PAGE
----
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troopsatborder

In this Friday, Jan. 19, 2007 file photo, a National Guard unit patrols at the Arizona-Mexico border in Sasabe, Ariz. National guard contingents in U.S. states that border Mexico say they are waiting for guidance from Washington to determine what they will do following President Donald Trump’s proclamation directing deployment to fight illegal immigration and drug smuggling. Governors of the border states of Arizona and New Mexico have welcomed deployment of the Guard along the southwest border as a matter of public safety.

Ross D. Franklin, AP

This editorial appeared Sunday in the Arizona Daily Star:

President Trump announced last week that he is sending the National Guard to the border. While many details remain unclear — such as how many troops and the length of their mission — what is apparent is that this is yet another ploy by the president to use the demonization of immigrants for partisan gain and troops as political props.

Spurred by his inability so far to fulfill his campaign promise of building a border wall, paid for by Mexico or by taxpayers, the president seems desperate to show that he is doing something, even if it’s about nothing.

Because no matter what the administration claims, there is no “crisis at our Southwest border.”

Apprehensions for fiscal year 2017 were 303,916. You must go back to the early 1970s to find anything lower, and more undocumented Mexican immigrants are leaving than crossing over illegally. There has been an increase in immigrants coming from Central America — El Salvador, Honduras and Guatemala — but their situation in many cases is decidedly different.

This group of migrants, many of them families or unaccompanied minors, are not trying to sneak in to the United States. They are seeking asylum and readily turn themselves in to law enforcement.

In his proclamation to send the Guard to the border, the president also notes the “large quantities of fentanyl, other opioids, and other dangerous and illicit drugs are flowing across our southern border.” But as reported in the Star, most hard drugs cross through the ports of entry. From fiscal year 2012 to fiscal year 2016, more than 80 percent of these drugs — including heroin, methamphetamine and cocaine — were stopped by customs officers, not the Border Patrol.

The administration seems confused. On Twitter, the president has railed against our “weak immigration laws,” while in a news release about deploying the National Guard, the Department of Homeland Security identified the problem of “legal loopholes, asylum fraud, a massive court backlog.”

None of that is solved by troops on the border. And if prior deployments are any indication, by President Bush in 2006-2008 and President Obama in 2010-2011, the rate of return on taxpayer investment is not worth the expense. According to Politifact, the operations had a combined cost of $1.35 billion, resulting in 204,701 apprehensions aided by the National Guard.

The Guard is limited in what it can do, since it cannot be used for domestic law enforcement under the 1878 Posse Comitatus Act. In previous actions along the border it has provided a support role only, helping with intelligence, surveillance, maintenance and logistics.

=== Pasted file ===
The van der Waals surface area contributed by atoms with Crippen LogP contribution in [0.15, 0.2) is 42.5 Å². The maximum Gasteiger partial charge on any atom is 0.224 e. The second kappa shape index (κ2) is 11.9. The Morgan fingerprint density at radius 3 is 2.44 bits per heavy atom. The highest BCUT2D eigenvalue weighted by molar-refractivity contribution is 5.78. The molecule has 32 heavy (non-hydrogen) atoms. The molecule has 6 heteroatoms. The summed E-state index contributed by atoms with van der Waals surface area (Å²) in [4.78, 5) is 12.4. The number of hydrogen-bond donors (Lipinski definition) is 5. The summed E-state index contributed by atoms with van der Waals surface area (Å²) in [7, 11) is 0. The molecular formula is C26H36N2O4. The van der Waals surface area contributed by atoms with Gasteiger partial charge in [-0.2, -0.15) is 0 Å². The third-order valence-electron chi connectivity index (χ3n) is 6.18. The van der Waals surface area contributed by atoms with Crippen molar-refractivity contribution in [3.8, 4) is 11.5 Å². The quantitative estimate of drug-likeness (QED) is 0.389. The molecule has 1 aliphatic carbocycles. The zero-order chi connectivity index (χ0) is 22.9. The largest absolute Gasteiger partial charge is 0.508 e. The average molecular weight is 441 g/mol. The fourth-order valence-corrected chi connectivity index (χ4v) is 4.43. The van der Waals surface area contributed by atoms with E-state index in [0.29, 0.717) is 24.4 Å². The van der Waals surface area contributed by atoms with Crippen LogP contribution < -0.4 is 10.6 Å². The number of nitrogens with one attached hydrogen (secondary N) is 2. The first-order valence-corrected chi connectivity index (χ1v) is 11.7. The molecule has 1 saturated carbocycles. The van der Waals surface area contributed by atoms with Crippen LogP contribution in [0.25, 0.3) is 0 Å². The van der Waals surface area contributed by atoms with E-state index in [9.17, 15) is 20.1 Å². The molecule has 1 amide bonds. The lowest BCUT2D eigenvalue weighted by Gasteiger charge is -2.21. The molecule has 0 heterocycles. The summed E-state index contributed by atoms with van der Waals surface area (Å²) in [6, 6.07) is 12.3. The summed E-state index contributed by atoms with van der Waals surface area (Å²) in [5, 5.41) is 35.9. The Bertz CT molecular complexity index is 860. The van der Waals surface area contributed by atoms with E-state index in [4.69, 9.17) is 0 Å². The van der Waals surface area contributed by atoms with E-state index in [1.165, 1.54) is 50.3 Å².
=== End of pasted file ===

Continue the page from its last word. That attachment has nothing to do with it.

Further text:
Even under those limitations, Presidents Bush and Obama had more compelling reasons to order the deployments. More than 1 million people were being arrested at the border when President Bush launched Operation Jump Start, while Operation Phalanx under Obama came at a time when cartel violence reached unprecedented heights in Mexico.

Barring comprehensive immigration reform, if the president truly wants to address in a just manner the issues he has raised, he can start with the following:

• Increase the number of immigration judges. There is an immigration court backlog of more than 680,000 cases and rising. This will not be solved with an arbitrary quota system like the one recently imposed by Attorney General Jeff Sessions, but by hiring qualified, fair judges who can discern when an immigrant should stay or be deported.

• Provide attorneys for people seeking asylum. Because immigration violations are a civil, not criminal matter, the accused is not guaranteed an attorney. This is a travesty, as asylum law is complicated and immigrants with credible cases are left to their own devices and the mercy of the system.

• Increase funding for more officers and improvements at the ports of entry. The Office of Field Operations, the customs officers at the ports of entry, are often neglected whenever the specter of border security is invoked. Yet they are the front line of defense against hard drugs and are responsible for both security and economic concerns as they handle the smooth flow of trade and people.

The presence of National Guard troops on our border is unnecessary and unwarranted. One would hope that our representatives would stand up for the truth, yet so far Gov. Doug Ducey and Rep. Martha McSally have welcomed the deployment. Instead of selling tickets to more political theater, they should continue to push for comprehensive immigration reform that would fully address the country’s economic needs, safety concerns and humanitarian responsibilities.

Immigration needs real solutions, not half-baked measures borne of frustration.

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